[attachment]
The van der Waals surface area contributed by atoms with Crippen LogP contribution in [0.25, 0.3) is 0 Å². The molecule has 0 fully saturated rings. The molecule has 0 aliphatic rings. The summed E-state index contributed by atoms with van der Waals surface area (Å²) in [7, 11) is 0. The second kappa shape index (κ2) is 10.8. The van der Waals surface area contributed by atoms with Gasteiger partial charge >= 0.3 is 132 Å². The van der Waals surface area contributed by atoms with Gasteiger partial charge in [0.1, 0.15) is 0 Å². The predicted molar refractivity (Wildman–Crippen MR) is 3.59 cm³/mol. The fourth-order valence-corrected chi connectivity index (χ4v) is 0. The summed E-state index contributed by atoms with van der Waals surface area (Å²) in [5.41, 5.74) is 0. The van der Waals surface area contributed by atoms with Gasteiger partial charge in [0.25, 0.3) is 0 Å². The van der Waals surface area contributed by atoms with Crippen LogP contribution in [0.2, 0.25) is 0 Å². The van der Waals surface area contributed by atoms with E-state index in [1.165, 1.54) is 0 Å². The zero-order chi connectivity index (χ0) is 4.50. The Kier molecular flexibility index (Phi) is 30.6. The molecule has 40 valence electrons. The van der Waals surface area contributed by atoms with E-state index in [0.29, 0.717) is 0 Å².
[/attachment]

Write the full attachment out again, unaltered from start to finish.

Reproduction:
The van der Waals surface area contributed by atoms with Crippen LogP contribution in [0.25, 0.3) is 0 Å². The molecule has 0 fully saturated rings. The molecule has 0 aliphatic rings. The summed E-state index contributed by atoms with van der Waals surface area (Å²) in [7, 11) is 0. The second kappa shape index (κ2) is 10.8. The van der Waals surface area contributed by atoms with Gasteiger partial charge >= 0.3 is 132 Å². The van der Waals surface area contributed by atoms with Gasteiger partial charge in [0.1, 0.15) is 0 Å². The predicted molar refractivity (Wildman–Crippen MR) is 3.59 cm³/mol. The fourth-order valence-corrected chi connectivity index (χ4v) is 0. The summed E-state index contributed by atoms with van der Waals surface area (Å²) in [5.41, 5.74) is 0. The van der Waals surface area contributed by atoms with Gasteiger partial charge in [0.25, 0.3) is 0 Å². The van der Waals surface area contributed by atoms with Crippen LogP contribution in [0.2, 0.25) is 0 Å². The van der Waals surface area contributed by atoms with E-state index in [1.165, 1.54) is 0 Å². The zero-order chi connectivity index (χ0) is 4.50. The Kier molecular flexibility index (Phi) is 30.6. The molecule has 40 valence electrons. The van der Waals surface area contributed by atoms with E-state index in [0.29, 0.717) is 0 Å².